Avalanche Center Home Update - May 9, 2013


An Update from the Avalanche Center

http://www.avalanche-center.org/

May 9, 2013 [Previous, December 5 ] - [Next, December 23] - [Updates Archive Index]

Featuring:

Quick Links:

Translate: https://translate.google.com/ (Opens in new window)

Introduction, From the Director

It seems the entire winter went by with no updates this season. Resources have continued to diminished and my own time has been split between an increasing number of other things. However, the Avalanche Center is still here and there have been things happening. Even now we have a very timely spring climbers avalanche course available, designed specifially for this time of year as opposed to mid-winter skiing.

Following the minimal auction we held this season I was on an extended trip for entirely unrelated business. Following that was the annual Outdoor Retailer Show in Utah where we had an exhibitor table for the first time. This was good exposure within the industry, although whether it results in any benefits as far as providing public services is unclear. More recently I had another lengthy trip also unrelated to this project. But despite the unrelated trips and the somewhat involved OR show trip the Level 1 course has been operating and the store has operated, which is essential as it is the primary source of funding at this time.

Shirt Sale - After reducing our supply of shirts earlier we purchased a large number for the OR show, as well as a supply of decals. We sold quite a few but not nearly as many as we had ordered so we are still having a sale. We have all sizes S-XL in comfortable light weight short sleeves for summer, they are $15 including the shipping.

Education - Avalanche Institute

Our Spring Climbers Course is now in full swing. This is a much simpler and shorter version of a complete Level 1 course and covers spring conditions with an emphasis on climbing (including spring ski mountaineering). In the Northwest US there is a secondary maximum in avalanche fatalities in May and June, and in Oregon the majority of all fatalities have been in late May and the very beginning of June.

This is not a slightly modified Level 1 course with a "twist" of some kind. The weather and snowpack modules are spring specific and do not cover the complications of mid-winter. There is no field day, the emphasis is entirely on planning a safe climb to begin with. Mountaineering usually involves starting before dawn and ascending steep slopes, any kind of snowpit observation once on the slope is a bit of an afterthought. Timing and the current surface conditions are the essential factors and most accidents happen at times when these things should have been identified before leaving home.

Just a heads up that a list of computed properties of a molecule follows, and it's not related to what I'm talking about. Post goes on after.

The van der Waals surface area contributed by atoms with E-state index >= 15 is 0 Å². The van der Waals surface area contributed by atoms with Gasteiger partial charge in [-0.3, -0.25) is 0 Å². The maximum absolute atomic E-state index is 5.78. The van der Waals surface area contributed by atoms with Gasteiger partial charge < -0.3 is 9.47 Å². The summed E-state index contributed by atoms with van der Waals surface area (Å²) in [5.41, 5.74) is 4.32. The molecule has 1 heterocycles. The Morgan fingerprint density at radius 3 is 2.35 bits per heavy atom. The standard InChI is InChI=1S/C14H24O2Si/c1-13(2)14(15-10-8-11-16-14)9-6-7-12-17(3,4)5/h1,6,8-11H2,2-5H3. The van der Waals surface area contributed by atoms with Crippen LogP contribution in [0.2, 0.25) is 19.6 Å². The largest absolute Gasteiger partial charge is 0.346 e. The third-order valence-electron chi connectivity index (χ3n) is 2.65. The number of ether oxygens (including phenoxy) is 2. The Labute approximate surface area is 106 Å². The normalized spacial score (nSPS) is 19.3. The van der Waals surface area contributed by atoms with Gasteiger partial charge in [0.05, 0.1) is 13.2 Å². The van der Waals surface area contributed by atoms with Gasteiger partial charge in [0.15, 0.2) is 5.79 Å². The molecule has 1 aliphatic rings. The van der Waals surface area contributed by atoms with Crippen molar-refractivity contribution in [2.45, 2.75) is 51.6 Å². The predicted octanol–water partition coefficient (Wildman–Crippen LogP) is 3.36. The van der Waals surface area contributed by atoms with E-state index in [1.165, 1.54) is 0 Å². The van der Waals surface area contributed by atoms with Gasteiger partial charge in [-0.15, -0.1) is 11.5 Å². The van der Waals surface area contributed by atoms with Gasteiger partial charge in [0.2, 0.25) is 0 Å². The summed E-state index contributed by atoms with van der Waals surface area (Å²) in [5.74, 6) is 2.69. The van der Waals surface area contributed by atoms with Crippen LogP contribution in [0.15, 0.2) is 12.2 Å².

Originally it was estimated that this was equivalent in value to half of a complete Level 1 course. But given the complexity and completeness of the Level 1 course and after reviewing the climbing course we have set the regular cost at one third of the Level 1. Students who have completed our Level 1 can take the Climbers course free, and will have covered some of it already. Students who complete the Climbers course this spring may apply it's full value towards a Level 1 course if they decide to pursue the complete in-depth material next fall.

Right now, through most of May, we are even discounting this particular course below the full value. And as always, members can pay even less. (Members - if you're not logged in on the registration page just click the key icon to log in, the page should then refresh with the lower price.)

As with the Level 1 course there are complete details posted. You can start with a flowchart of the course modules, click on any of them for specific objectives, and click on the listing to the side for a complete description of any given module. Not only do we provide such complete details on what you will cover but we can guarantee you will be able to cover all of it. There will be nothing lost due to time constraints, outdoor conditions, any temporary loss of attention span, etc.

Like all of our complete courses this is a course, not a tuotrial or forum. There are scored assessments throughout so you have feedback and reinforcement, there is access to an instructor at any point in the course, and there are tools to collaborate with instructors and other students.

Incidentally, these pages are the first to use a new design for the Avalanche Institute which is consistent with the actual course pages. Feedback is welcome, especially with any problems encountered. They are heavily css based which is somewhat of a new approach for this site.